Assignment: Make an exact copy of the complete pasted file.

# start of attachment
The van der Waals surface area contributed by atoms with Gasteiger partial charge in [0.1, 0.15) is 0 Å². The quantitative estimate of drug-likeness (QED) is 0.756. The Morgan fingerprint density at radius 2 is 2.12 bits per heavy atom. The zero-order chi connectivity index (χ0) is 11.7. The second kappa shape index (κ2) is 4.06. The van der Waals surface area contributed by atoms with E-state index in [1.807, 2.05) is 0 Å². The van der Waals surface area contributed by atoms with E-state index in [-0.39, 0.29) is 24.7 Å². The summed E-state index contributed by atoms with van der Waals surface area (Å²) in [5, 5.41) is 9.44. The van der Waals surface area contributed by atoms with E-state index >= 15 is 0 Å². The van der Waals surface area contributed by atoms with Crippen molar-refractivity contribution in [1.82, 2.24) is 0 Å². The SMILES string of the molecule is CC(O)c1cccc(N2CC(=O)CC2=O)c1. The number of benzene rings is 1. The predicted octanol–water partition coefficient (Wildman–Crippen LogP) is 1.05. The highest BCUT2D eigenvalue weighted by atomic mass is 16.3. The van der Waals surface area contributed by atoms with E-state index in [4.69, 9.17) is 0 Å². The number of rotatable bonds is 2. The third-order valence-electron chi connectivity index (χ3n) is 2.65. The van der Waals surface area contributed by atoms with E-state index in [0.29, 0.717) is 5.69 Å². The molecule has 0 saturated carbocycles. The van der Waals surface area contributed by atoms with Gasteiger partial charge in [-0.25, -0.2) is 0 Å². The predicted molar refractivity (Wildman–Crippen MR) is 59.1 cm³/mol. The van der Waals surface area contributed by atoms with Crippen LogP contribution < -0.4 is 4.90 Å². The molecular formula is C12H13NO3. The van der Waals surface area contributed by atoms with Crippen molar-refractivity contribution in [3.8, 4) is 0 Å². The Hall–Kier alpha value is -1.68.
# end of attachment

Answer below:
The van der Waals surface area contributed by atoms with Gasteiger partial charge in [0.1, 0.15) is 0 Å². The quantitative estimate of drug-likeness (QED) is 0.756. The Morgan fingerprint density at radius 2 is 2.12 bits per heavy atom. The zero-order chi connectivity index (χ0) is 11.7. The second kappa shape index (κ2) is 4.06. The van der Waals surface area contributed by atoms with E-state index in [1.807, 2.05) is 0 Å². The van der Waals surface area contributed by atoms with E-state index in [-0.39, 0.29) is 24.7 Å². The summed E-state index contributed by atoms with van der Waals surface area (Å²) in [5, 5.41) is 9.44. The van der Waals surface area contributed by atoms with E-state index >= 15 is 0 Å². The van der Waals surface area contributed by atoms with Crippen molar-refractivity contribution in [1.82, 2.24) is 0 Å². The SMILES string of the molecule is CC(O)c1cccc(N2CC(=O)CC2=O)c1. The number of benzene rings is 1. The predicted octanol–water partition coefficient (Wildman–Crippen LogP) is 1.05. The highest BCUT2D eigenvalue weighted by atomic mass is 16.3. The van der Waals surface area contributed by atoms with E-state index in [4.69, 9.17) is 0 Å². The number of rotatable bonds is 2. The third-order valence-electron chi connectivity index (χ3n) is 2.65. The van der Waals surface area contributed by atoms with E-state index in [0.29, 0.717) is 5.69 Å². The molecule has 0 saturated carbocycles. The van der Waals surface area contributed by atoms with Gasteiger partial charge in [-0.25, -0.2) is 0 Å². The predicted molar refractivity (Wildman–Crippen MR) is 59.1 cm³/mol. The van der Waals surface area contributed by atoms with Crippen LogP contribution < -0.4 is 4.90 Å². The molecular formula is C12H13NO3. The van der Waals surface area contributed by atoms with Crippen molar-refractivity contribution in [3.8, 4) is 0 Å². The Hall–Kier alpha value is -1.68.